1
$\begingroup$

We are given the set $E=\{d,e,f \}$, $d,e,f$ different from each other and the relation $I_{E}=\{ <x,x>: x \in E\}$. Prove that $I_{E}$ is a set. In addition, show that the relation $I_{E}$ is an equivalence relation in $E$ and find all the equivalence classes.

That's what I have tried:

We define $\phi(x)=<x,x>: x \in E$.

Then, we have that $\forall <x,x>(\phi(x)) \rightarrow <x,x> \in E \times E$.

$E \times E$ is a set. So, from the theorem: "Let $\phi$ a type. If there is a set $Y$, such that $\forall x(\phi(x)) \rightarrow x \in Y$, then there is the set $\{ x: \phi(x) \}$", we have that $I_{E}=\{ <x,x>: x \in E\}$ is a set.

The relation $I_{E}$ is an equivalence relation:

  • reflective: $<x,x> \in I_{E} \rightarrow <x,x> \in I_{E}$
  • symmetric: $<x,y> \in I_{E} \rightarrow x=y \rightarrow <y,x> \in I_{E}$
  • transitive: $<x,y> \in I_{E} \wedge <y,z> \in I_{E} \rightarrow x=y \wedge y=z \rightarrow <x,z> \in I_{E}$

Is it right so far? How could we find all the equivalence classes?

$\endgroup$
  • 1
    $\begingroup$ Correct. For $ x \in E $, What are the elements in the equivalence class containing $x$? $\endgroup$ – Thumbnail Nov 15 '14 at 11:42
  • $\begingroup$ @Thumbnail And how can we prove that $E \times E$ is a set? $$$$ The elements are of the form $\langle <x,x>\rangle: x \in E$, right ? $\endgroup$ – evinda Nov 15 '14 at 11:45
  • $\begingroup$ @Thumbnail Are the equivalence classes maybe these one: $\bigcup \{ \langle x,x \rangle: x \in E \}$ ? $\endgroup$ – evinda Nov 15 '14 at 11:48
  • $\begingroup$ No. The equivalence class containing $x$ under relation $R$ is $$ \{y \in E: x \ R \ y \} $$ Because R is an equivalence relation, such classes partition $E$. If you connect equivalent $x$ and $y$ with an edge, the equivalence classes are the connected components of the (unordered) graph. As for proving that $I_E$ is a set, I can't help. I guess you have rules that certain well-formed formulae involving sets are sets too. $\endgroup$ – Thumbnail Nov 15 '14 at 12:01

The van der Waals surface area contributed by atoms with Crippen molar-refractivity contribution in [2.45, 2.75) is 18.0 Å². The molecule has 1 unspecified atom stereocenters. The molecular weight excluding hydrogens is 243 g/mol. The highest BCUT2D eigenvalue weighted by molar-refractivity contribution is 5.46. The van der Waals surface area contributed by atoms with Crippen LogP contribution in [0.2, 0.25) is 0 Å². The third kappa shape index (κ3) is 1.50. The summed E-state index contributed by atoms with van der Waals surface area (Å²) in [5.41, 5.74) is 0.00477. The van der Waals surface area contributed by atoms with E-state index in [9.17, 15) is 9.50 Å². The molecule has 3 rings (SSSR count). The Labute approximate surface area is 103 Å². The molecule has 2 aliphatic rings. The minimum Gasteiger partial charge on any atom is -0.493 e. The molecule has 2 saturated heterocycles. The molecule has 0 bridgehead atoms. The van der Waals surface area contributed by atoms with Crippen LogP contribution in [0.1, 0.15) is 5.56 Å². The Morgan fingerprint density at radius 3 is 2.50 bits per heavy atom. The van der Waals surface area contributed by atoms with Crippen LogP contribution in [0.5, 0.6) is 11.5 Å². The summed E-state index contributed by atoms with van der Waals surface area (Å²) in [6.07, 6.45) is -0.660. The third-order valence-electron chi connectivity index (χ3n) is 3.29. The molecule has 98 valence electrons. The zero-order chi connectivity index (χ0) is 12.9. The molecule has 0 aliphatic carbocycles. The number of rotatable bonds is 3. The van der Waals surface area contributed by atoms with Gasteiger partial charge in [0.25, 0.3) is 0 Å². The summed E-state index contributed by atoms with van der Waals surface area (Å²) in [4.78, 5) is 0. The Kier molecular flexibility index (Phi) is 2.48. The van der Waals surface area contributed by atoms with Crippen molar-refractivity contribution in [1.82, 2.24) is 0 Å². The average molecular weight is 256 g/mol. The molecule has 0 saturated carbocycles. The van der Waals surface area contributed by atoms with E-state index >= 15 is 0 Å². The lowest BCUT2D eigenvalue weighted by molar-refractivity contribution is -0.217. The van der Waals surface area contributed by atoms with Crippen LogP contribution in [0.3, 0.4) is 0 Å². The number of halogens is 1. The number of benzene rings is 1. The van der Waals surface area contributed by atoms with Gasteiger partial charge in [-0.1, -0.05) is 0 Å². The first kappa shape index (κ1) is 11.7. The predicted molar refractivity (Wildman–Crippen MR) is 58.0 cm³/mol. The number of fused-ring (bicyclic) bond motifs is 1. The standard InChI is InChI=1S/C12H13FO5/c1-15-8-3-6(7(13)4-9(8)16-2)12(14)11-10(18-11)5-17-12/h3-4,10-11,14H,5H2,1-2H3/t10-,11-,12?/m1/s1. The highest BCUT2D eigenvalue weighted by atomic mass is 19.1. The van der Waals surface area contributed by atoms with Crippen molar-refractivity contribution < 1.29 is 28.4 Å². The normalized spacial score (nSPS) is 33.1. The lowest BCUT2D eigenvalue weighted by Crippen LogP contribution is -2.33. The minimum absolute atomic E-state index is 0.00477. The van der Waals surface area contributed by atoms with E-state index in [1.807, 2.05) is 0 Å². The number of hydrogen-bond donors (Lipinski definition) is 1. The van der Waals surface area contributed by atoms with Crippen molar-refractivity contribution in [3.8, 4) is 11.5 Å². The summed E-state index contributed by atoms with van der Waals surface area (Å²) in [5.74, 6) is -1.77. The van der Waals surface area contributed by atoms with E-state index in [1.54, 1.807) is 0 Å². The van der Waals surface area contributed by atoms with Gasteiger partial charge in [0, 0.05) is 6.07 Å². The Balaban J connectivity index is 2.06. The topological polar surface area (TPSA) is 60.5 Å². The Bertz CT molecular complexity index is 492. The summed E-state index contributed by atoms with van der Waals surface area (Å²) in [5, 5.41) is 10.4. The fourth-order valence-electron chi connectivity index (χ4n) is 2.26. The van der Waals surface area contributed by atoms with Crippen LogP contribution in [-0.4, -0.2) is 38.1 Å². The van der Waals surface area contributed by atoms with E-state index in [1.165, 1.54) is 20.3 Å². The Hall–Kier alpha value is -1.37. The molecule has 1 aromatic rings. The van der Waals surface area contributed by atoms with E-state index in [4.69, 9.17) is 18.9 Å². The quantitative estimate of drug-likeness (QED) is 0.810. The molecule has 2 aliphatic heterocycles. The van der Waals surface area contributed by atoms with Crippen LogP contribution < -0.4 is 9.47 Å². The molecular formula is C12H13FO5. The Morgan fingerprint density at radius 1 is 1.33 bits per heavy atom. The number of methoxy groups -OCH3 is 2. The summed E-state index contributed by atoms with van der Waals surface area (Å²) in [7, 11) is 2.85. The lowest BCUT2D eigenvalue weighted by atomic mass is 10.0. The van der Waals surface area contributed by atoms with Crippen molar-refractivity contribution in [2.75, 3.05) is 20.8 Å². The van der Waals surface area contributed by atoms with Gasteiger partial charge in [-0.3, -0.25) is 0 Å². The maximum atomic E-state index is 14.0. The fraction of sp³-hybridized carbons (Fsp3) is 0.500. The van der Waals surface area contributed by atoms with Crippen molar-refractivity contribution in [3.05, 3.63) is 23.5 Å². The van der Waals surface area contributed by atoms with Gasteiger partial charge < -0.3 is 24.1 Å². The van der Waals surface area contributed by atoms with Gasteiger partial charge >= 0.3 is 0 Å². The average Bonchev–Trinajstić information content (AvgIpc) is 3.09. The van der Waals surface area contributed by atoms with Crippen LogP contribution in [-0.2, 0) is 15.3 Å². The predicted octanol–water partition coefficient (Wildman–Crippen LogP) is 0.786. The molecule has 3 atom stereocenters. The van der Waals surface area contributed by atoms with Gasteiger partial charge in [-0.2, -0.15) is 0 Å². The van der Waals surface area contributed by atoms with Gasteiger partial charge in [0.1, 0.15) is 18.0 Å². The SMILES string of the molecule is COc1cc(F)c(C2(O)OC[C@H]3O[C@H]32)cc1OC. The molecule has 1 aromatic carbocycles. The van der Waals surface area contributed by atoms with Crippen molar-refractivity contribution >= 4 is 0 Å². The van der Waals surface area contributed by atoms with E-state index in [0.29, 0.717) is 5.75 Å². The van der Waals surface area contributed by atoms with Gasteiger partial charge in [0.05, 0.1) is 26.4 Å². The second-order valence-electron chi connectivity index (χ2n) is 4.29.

1
$\begingroup$

If $R$ is an equivalence relation then $\left[x\right]_{R}=\left\{ y\mid xRy\right\} =\left\{ y\mid\left\langle x,y\right\rangle \in R\right\} $.

Here $R=1_{E}$ leading to $xRy\iff x=y$.

So $\left[x\right]_{I_{E}}=\left\{ y\mid x=y\right\} =\left\{ x\right\} $.

$\endgroup$
  • $\begingroup$ drhab A ok.. So, would it be wrong to say that $[x]_{I_E}=\bigcup \{ \langle x,x \rangle: x \in E\}$ ? $\endgroup$ – evinda Nov 15 '14 at 11:53
  • $\begingroup$ Yes. On LHS $x$ is fixed and on RHS it ranges over $E$. $\endgroup$ – drhab Nov 15 '14 at 11:55
  • $\begingroup$ drhab A ok.. And could you also tell me if that's what I have tried is right? $\endgroup$ – evinda Nov 15 '14 at 11:57
  • 1
    $\begingroup$ Your proof that relation $1_E$ is an equivalence relation is correct. Further I am not familiar with what you call 'types'. To prove that $I_E$ is a set I would use the separation axiom: if $E\times E$ is a set then $\left\{ z\in E\times E\mid\psi\left(z\right)\right\} $ is a set, and for $\psi\left(z\right)$ I would take the sentence: $\exists x\left[x\in E\wedge z=\left\langle x,x\right\rangle \right]$. $\endgroup$ – drhab Nov 15 '14 at 12:07
  • $\begingroup$ drhab With type I mean the $\psi(z)$.. If we have to prove that $ \times E$ is a set, which else $Y$ could we use at the implication: $$\forall \langle x,x \rangle(\phi(x))\rightarrow \langle x,x \rangle \in Y$$ $\endgroup$ – evinda Nov 15 '14 at 12:12

Your Answer

By clicking “Post Your Answer”, you agree to our terms of service, privacy policy and cookie policy

Not the answer you're looking for? Browse other questions tagged or ask your own question.